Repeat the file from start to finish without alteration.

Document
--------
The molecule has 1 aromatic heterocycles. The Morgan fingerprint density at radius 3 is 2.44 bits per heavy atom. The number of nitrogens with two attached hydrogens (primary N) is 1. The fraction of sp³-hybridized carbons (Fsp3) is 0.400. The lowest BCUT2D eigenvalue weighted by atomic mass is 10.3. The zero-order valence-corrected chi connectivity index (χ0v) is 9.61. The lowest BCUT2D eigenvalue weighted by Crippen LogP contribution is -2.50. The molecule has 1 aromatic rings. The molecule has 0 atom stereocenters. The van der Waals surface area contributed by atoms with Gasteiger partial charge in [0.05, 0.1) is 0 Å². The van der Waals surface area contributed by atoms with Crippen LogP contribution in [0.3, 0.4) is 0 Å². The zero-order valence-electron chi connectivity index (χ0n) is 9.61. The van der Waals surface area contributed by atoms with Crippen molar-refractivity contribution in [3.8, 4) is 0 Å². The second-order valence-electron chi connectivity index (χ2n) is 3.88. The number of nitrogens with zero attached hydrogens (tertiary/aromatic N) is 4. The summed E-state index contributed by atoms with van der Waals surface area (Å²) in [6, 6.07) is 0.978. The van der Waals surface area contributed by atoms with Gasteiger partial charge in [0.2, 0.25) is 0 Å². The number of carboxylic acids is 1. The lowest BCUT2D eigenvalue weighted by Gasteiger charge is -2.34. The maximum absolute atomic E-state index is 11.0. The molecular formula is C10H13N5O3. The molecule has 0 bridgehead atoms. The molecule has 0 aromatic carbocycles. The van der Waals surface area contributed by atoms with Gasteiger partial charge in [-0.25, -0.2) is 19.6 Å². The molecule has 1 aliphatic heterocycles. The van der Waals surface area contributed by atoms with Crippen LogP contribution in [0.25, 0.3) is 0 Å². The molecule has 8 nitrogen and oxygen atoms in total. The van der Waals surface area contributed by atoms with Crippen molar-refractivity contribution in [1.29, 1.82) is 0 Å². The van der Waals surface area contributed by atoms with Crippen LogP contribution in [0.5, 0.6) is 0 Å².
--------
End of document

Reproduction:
The molecule has 1 aromatic heterocycles. The Morgan fingerprint density at radius 3 is 2.44 bits per heavy atom. The number of nitrogens with two attached hydrogens (primary N) is 1. The fraction of sp³-hybridized carbons (Fsp3) is 0.400. The lowest BCUT2D eigenvalue weighted by atomic mass is 10.3. The zero-order valence-corrected chi connectivity index (χ0v) is 9.61. The lowest BCUT2D eigenvalue weighted by Crippen LogP contribution is -2.50. The molecule has 1 aromatic rings. The molecule has 0 atom stereocenters. The van der Waals surface area contributed by atoms with Gasteiger partial charge in [0.05, 0.1) is 0 Å². The van der Waals surface area contributed by atoms with Crippen LogP contribution in [0.3, 0.4) is 0 Å². The zero-order valence-electron chi connectivity index (χ0n) is 9.61. The van der Waals surface area contributed by atoms with Crippen molar-refractivity contribution in [3.8, 4) is 0 Å². The second-order valence-electron chi connectivity index (χ2n) is 3.88. The number of nitrogens with zero attached hydrogens (tertiary/aromatic N) is 4. The summed E-state index contributed by atoms with van der Waals surface area (Å²) in [6, 6.07) is 0.978. The van der Waals surface area contributed by atoms with Gasteiger partial charge in [0.2, 0.25) is 0 Å². The number of carboxylic acids is 1. The lowest BCUT2D eigenvalue weighted by Gasteiger charge is -2.34. The maximum absolute atomic E-state index is 11.0. The molecular formula is C10H13N5O3. The molecule has 0 bridgehead atoms. The molecule has 0 aromatic carbocycles. The van der Waals surface area contributed by atoms with Gasteiger partial charge in [-0.25, -0.2) is 19.6 Å². The molecule has 1 aliphatic heterocycles. The van der Waals surface area contributed by atoms with Crippen LogP contribution in [0.25, 0.3) is 0 Å². The molecule has 8 nitrogen and oxygen atoms in total. The van der Waals surface area contributed by atoms with Crippen molar-refractivity contribution in [1.29, 1.82) is 0 Å². The van der Waals surface area contributed by atoms with Crippen LogP contribution in [0.5, 0.6) is 0 Å².